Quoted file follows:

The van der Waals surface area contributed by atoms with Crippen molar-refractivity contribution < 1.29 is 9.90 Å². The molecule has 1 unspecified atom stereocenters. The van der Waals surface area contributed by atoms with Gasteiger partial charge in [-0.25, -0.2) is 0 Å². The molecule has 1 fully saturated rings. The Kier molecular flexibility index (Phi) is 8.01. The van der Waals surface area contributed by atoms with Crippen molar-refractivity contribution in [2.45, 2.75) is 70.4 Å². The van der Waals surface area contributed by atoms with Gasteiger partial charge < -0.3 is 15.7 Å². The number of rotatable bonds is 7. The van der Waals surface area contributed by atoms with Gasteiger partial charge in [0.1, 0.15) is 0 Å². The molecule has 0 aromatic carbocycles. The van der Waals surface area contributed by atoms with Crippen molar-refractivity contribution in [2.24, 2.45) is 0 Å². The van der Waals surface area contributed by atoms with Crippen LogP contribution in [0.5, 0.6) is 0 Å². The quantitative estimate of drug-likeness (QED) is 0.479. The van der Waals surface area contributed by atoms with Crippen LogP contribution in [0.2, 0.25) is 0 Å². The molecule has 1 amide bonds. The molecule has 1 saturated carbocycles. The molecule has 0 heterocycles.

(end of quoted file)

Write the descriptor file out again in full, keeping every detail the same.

The van der Waals surface area contributed by atoms with Crippen molar-refractivity contribution < 1.29 is 9.90 Å². The molecule has 1 unspecified atom stereocenters. The van der Waals surface area contributed by atoms with Gasteiger partial charge in [-0.25, -0.2) is 0 Å². The molecule has 1 fully saturated rings. The Kier molecular flexibility index (Phi) is 8.01. The van der Waals surface area contributed by atoms with Crippen molar-refractivity contribution in [2.45, 2.75) is 70.4 Å². The van der Waals surface area contributed by atoms with Gasteiger partial charge < -0.3 is 15.7 Å². The number of rotatable bonds is 7. The van der Waals surface area contributed by atoms with Gasteiger partial charge in [0.1, 0.15) is 0 Å². The molecule has 0 aromatic carbocycles. The van der Waals surface area contributed by atoms with Crippen molar-refractivity contribution in [2.24, 2.45) is 0 Å². The van der Waals surface area contributed by atoms with Crippen LogP contribution in [0.5, 0.6) is 0 Å². The quantitative estimate of drug-likeness (QED) is 0.479. The van der Waals surface area contributed by atoms with Crippen LogP contribution in [0.2, 0.25) is 0 Å². The molecule has 1 amide bonds. The molecule has 1 saturated carbocycles. The molecule has 0 heterocycles.